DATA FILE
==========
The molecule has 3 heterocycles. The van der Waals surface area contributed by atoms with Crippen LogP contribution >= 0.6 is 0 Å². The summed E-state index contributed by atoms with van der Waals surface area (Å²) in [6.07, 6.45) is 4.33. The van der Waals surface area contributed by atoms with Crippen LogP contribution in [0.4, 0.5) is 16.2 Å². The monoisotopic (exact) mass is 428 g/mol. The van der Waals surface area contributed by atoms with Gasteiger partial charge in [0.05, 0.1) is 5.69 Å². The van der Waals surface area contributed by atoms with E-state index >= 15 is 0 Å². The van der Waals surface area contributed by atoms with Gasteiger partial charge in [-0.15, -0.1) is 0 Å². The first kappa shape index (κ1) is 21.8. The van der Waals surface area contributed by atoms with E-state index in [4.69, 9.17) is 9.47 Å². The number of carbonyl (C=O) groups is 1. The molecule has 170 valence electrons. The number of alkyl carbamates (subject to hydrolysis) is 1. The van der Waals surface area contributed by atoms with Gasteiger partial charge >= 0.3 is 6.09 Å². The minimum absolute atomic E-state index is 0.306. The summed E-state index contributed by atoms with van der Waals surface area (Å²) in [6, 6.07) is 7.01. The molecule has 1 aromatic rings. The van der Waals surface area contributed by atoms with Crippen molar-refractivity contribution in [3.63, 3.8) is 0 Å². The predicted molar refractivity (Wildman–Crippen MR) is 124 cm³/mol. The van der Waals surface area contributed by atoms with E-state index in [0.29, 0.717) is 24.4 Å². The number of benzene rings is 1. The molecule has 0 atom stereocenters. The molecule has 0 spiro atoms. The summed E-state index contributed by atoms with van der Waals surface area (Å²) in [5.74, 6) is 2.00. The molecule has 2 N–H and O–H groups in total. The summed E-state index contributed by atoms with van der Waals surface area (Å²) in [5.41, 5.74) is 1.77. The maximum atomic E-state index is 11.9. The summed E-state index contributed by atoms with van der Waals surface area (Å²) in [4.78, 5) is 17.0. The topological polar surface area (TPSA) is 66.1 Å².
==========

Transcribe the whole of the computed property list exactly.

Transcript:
The molecule has 3 heterocycles. The van der Waals surface area contributed by atoms with Crippen LogP contribution >= 0.6 is 0 Å². The summed E-state index contributed by atoms with van der Waals surface area (Å²) in [6.07, 6.45) is 4.33. The van der Waals surface area contributed by atoms with Crippen LogP contribution in [0.4, 0.5) is 16.2 Å². The monoisotopic (exact) mass is 428 g/mol. The van der Waals surface area contributed by atoms with Gasteiger partial charge in [0.05, 0.1) is 5.69 Å². The van der Waals surface area contributed by atoms with E-state index >= 15 is 0 Å². The van der Waals surface area contributed by atoms with Gasteiger partial charge in [-0.15, -0.1) is 0 Å². The first kappa shape index (κ1) is 21.8. The van der Waals surface area contributed by atoms with E-state index in [4.69, 9.17) is 9.47 Å². The number of carbonyl (C=O) groups is 1. The molecule has 170 valence electrons. The number of alkyl carbamates (subject to hydrolysis) is 1. The van der Waals surface area contributed by atoms with Gasteiger partial charge >= 0.3 is 6.09 Å². The minimum absolute atomic E-state index is 0.306. The summed E-state index contributed by atoms with van der Waals surface area (Å²) in [6, 6.07) is 7.01. The molecule has 1 aromatic rings. The van der Waals surface area contributed by atoms with Crippen molar-refractivity contribution in [3.63, 3.8) is 0 Å². The predicted molar refractivity (Wildman–Crippen MR) is 124 cm³/mol. The van der Waals surface area contributed by atoms with E-state index in [0.29, 0.717) is 24.4 Å². The number of benzene rings is 1. The molecule has 0 atom stereocenters. The molecule has 0 spiro atoms. The summed E-state index contributed by atoms with van der Waals surface area (Å²) in [5.74, 6) is 2.00. The molecule has 2 N–H and O–H groups in total. The summed E-state index contributed by atoms with van der Waals surface area (Å²) in [5.41, 5.74) is 1.77. The maximum atomic E-state index is 11.9. The summed E-state index contributed by atoms with van der Waals surface area (Å²) in [4.78, 5) is 17.0. The topological polar surface area (TPSA) is 66.1 Å².